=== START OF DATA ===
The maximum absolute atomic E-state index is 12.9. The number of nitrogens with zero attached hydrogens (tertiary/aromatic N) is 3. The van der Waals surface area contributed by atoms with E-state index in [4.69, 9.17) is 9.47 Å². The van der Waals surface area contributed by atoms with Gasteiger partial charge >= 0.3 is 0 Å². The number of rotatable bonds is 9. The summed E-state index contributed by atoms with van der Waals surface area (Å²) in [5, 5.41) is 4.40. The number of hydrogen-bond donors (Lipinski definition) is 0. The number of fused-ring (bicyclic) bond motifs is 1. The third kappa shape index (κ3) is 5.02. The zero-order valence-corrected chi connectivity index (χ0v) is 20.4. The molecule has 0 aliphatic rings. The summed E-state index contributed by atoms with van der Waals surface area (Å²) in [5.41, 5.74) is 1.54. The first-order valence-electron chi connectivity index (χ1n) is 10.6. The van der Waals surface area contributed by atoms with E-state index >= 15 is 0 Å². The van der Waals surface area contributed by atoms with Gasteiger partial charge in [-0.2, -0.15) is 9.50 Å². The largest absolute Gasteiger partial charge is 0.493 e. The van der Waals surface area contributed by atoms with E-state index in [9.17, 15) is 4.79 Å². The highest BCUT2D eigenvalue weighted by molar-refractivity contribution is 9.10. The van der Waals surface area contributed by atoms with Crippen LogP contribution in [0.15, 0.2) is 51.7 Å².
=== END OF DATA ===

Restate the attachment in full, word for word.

The maximum absolute atomic E-state index is 12.9. The number of nitrogens with zero attached hydrogens (tertiary/aromatic N) is 3. The van der Waals surface area contributed by atoms with E-state index in [4.69, 9.17) is 9.47 Å². The van der Waals surface area contributed by atoms with Gasteiger partial charge >= 0.3 is 0 Å². The number of rotatable bonds is 9. The summed E-state index contributed by atoms with van der Waals surface area (Å²) in [5, 5.41) is 4.40. The number of hydrogen-bond donors (Lipinski definition) is 0. The number of fused-ring (bicyclic) bond motifs is 1. The third kappa shape index (κ3) is 5.02. The zero-order valence-corrected chi connectivity index (χ0v) is 20.4. The molecule has 0 aliphatic rings. The summed E-state index contributed by atoms with van der Waals surface area (Å²) in [5.41, 5.74) is 1.54. The first-order valence-electron chi connectivity index (χ1n) is 10.6. The van der Waals surface area contributed by atoms with E-state index >= 15 is 0 Å². The van der Waals surface area contributed by atoms with Gasteiger partial charge in [-0.2, -0.15) is 9.50 Å². The largest absolute Gasteiger partial charge is 0.493 e. The van der Waals surface area contributed by atoms with E-state index in [9.17, 15) is 4.79 Å². The highest BCUT2D eigenvalue weighted by molar-refractivity contribution is 9.10. The van der Waals surface area contributed by atoms with Crippen LogP contribution in [0.15, 0.2) is 51.7 Å².